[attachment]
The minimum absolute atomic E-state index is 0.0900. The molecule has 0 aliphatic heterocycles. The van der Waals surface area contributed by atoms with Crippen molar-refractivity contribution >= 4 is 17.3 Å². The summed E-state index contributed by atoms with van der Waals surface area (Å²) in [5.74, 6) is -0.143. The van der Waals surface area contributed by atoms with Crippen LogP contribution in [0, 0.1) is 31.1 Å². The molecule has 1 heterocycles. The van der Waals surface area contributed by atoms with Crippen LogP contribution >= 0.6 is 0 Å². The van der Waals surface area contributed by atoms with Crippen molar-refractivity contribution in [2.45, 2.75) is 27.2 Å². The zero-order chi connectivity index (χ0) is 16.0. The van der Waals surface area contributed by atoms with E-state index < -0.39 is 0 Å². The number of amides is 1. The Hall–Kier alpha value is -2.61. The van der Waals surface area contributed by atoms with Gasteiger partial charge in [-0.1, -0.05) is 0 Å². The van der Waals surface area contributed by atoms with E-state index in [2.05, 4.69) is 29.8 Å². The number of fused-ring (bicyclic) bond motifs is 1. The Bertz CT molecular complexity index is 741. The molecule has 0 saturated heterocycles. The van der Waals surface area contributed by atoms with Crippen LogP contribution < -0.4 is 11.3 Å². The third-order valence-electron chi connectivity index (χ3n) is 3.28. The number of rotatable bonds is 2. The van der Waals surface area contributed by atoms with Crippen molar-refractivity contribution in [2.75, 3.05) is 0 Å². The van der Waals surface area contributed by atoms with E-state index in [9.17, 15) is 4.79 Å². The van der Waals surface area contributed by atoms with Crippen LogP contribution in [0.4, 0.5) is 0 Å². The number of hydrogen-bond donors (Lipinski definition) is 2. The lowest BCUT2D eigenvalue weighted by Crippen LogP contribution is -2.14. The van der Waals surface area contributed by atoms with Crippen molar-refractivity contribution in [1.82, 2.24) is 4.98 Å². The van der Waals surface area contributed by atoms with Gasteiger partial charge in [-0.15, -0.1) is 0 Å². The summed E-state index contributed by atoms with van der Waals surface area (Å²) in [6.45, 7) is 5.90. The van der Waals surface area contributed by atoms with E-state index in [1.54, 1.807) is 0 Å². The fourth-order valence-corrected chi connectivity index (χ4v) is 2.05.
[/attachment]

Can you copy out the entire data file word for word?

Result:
The minimum absolute atomic E-state index is 0.0900. The molecule has 0 aliphatic heterocycles. The van der Waals surface area contributed by atoms with Crippen molar-refractivity contribution >= 4 is 17.3 Å². The summed E-state index contributed by atoms with van der Waals surface area (Å²) in [5.74, 6) is -0.143. The van der Waals surface area contributed by atoms with Crippen LogP contribution in [0, 0.1) is 31.1 Å². The molecule has 1 heterocycles. The van der Waals surface area contributed by atoms with Crippen LogP contribution >= 0.6 is 0 Å². The van der Waals surface area contributed by atoms with Crippen molar-refractivity contribution in [2.45, 2.75) is 27.2 Å². The zero-order chi connectivity index (χ0) is 16.0. The van der Waals surface area contributed by atoms with E-state index < -0.39 is 0 Å². The number of amides is 1. The Hall–Kier alpha value is -2.61. The van der Waals surface area contributed by atoms with Gasteiger partial charge in [-0.1, -0.05) is 0 Å². The van der Waals surface area contributed by atoms with E-state index in [2.05, 4.69) is 29.8 Å². The number of fused-ring (bicyclic) bond motifs is 1. The Bertz CT molecular complexity index is 741. The molecule has 0 saturated heterocycles. The van der Waals surface area contributed by atoms with Crippen LogP contribution < -0.4 is 11.3 Å². The third-order valence-electron chi connectivity index (χ3n) is 3.28. The number of rotatable bonds is 2. The van der Waals surface area contributed by atoms with Crippen molar-refractivity contribution in [2.75, 3.05) is 0 Å². The van der Waals surface area contributed by atoms with E-state index in [9.17, 15) is 4.79 Å². The van der Waals surface area contributed by atoms with Crippen LogP contribution in [0.4, 0.5) is 0 Å². The number of hydrogen-bond donors (Lipinski definition) is 2. The lowest BCUT2D eigenvalue weighted by Crippen LogP contribution is -2.14. The van der Waals surface area contributed by atoms with Crippen molar-refractivity contribution in [1.82, 2.24) is 4.98 Å². The van der Waals surface area contributed by atoms with Gasteiger partial charge in [-0.15, -0.1) is 0 Å². The summed E-state index contributed by atoms with van der Waals surface area (Å²) in [6.45, 7) is 5.90. The van der Waals surface area contributed by atoms with E-state index in [1.54, 1.807) is 0 Å². The fourth-order valence-corrected chi connectivity index (χ4v) is 2.05.